>>>> rule-governed nature  of a variety of language and its social, 
>>>> political and economic status. This distinction is suggested by the

>>>> quote from McClendon below. He points out that "Black English" 
>>>> (note that not all Black people speak this variety, and persons who

>>>> would not be considered black do, in fact, speak this variety) has 
>>>> features he likes, but that speaking it can lead to being
discriminated against.
>>>> That is, because the language is low status, those who speak it may

>>>> be treated as low status, denied access to full participation in 
>>>> our society, and judged inferior in some way. So, while so-called 
>>>> Black English is as legitimate a variety of  language as any other 
>>>> in terms syntax, phonology, morphology, etc. it is not considered 
>>>> legitimate by most in dominate positions in our society. This is a 
>>>> social judgement, not a linguistic one. Few, if any, linguists 
>>>> would say that Standard American English is "better" linguistically

>>>> than Black English. Why, indeed, should we even use dualisms of 
>>>> "better and worse", "correct and incorrect" when thinking about 
>>>> language? Is green "better" than orange? Is a chicken an incorrect 
>>>> variety of bird because it does not fly?
>>>>
>>>> So, I would ask Mr McClendon, "better" for what? Better 
>>>> grammatically? Linguistic evidence doesn't support that claim. 
>>>> Better in terms of having access to power? I would agree. But at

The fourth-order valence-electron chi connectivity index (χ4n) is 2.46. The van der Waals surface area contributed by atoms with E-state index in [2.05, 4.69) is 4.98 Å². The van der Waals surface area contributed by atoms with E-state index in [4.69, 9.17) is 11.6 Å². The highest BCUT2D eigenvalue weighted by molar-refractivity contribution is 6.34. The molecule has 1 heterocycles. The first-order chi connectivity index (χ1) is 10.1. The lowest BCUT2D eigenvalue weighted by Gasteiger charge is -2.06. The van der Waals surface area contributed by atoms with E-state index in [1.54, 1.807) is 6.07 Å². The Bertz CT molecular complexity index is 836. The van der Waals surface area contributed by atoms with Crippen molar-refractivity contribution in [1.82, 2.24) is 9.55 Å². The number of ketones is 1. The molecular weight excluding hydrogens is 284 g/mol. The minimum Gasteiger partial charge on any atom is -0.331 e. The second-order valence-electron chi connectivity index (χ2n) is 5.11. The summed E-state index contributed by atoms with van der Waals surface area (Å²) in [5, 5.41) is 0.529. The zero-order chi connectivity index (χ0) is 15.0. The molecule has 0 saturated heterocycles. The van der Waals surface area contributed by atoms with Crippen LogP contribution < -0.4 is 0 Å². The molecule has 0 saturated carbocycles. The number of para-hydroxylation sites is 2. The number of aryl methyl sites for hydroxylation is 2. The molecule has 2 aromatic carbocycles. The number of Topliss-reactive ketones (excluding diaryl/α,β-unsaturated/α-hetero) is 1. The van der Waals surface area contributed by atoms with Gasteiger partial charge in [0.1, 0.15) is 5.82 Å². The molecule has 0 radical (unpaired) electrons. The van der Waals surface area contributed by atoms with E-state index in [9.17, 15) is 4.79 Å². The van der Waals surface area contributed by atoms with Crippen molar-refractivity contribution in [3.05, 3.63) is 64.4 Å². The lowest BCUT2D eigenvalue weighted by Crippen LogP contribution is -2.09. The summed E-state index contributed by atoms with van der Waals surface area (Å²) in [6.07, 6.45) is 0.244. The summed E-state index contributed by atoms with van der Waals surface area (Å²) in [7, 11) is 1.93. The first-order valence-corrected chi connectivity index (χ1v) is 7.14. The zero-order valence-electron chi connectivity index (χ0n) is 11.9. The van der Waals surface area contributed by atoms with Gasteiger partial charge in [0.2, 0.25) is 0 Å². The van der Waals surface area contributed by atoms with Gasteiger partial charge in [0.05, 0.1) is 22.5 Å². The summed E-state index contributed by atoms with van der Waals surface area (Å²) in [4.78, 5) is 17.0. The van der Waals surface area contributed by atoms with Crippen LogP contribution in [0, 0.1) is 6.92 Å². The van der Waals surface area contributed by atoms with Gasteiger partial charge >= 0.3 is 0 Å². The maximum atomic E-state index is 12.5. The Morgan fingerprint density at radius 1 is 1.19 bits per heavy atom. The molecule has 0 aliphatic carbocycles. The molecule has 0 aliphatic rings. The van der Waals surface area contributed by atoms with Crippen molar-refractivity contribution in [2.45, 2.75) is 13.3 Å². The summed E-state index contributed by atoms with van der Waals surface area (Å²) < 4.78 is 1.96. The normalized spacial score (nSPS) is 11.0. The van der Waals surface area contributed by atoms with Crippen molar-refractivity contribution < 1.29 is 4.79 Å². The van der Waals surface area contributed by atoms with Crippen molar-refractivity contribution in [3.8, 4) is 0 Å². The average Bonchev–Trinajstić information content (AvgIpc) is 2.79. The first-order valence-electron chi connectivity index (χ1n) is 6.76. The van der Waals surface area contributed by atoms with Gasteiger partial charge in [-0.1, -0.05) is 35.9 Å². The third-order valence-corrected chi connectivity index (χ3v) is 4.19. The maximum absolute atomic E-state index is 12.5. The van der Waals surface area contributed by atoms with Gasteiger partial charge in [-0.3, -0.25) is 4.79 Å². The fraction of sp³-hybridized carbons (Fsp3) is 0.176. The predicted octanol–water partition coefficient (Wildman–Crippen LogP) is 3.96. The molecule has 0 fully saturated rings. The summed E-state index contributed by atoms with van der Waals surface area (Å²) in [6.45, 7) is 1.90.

>>>> what price to these speakers do we seek to change their ways of 
>>>> speaking to be like the standard?
>>>>
>>>> So, when we as educators attempt to  "improve" our students'
>>>> dialects, we need to be aware that we are not teaching "correct"
>>>> English, but rather, "conventional" and "codified" English that 
>>>> reflects the ways of speaking of those who do the codifying.
>>>> Nic
>>>>
>>>>
>>>>
>>>>> Our College recently invited writer, diversity trainer and talk 
>>>>> show host Garrard McClendon to speak on his new book "Ax or Ask? 
>>>>> The African American Guide to Better English."  Our student 
>>>>> newspaper ran an article on McClendon.  He is quoted as saying, "I

>>>>> love Black English, it's comfortable, rhythmic, but use it all the

>>>>> time and you can be discriminated against. Sometimes we blame 
>>>>> things on color, when it could be dialect."  He reminded the 
>>>>> audience that there is no such word as "squoze" or "irregardless."

>>>>> In addition to his book, McClendon has created a website 
>>>>> blackenglish.com to further educate African Americans.
>>>>>
>>>>> I, myself, have not reviewed his book; and I have briefly visited 
>>>>> his website.  You may find one or both helpful.
>>>>>
>>>>>
>>>>>
>>>>> Rae M. Maslana, M.Ed., NCC, LPC
>>>>> Certified Learning Center Leadership Professional - Level 4 
>>>>> College of DuPage Coordinator, Tutoring Services Academic Support 
>>>>> Center, IC 3040
>>>>> (630) 942-3681
>>>>> and
>>>>> C.O.D. Counselor
>>>>> (630) 942-4804 - Westmont Center
>>>>> (630)942-4603 - Addison Center
>>>>>
>>>>> Our lives begin to end the day we become silent about things that 
>>>>> matter.
>>>>> -- Dr. Martin Luther King, Jr.
>>>>>
>>>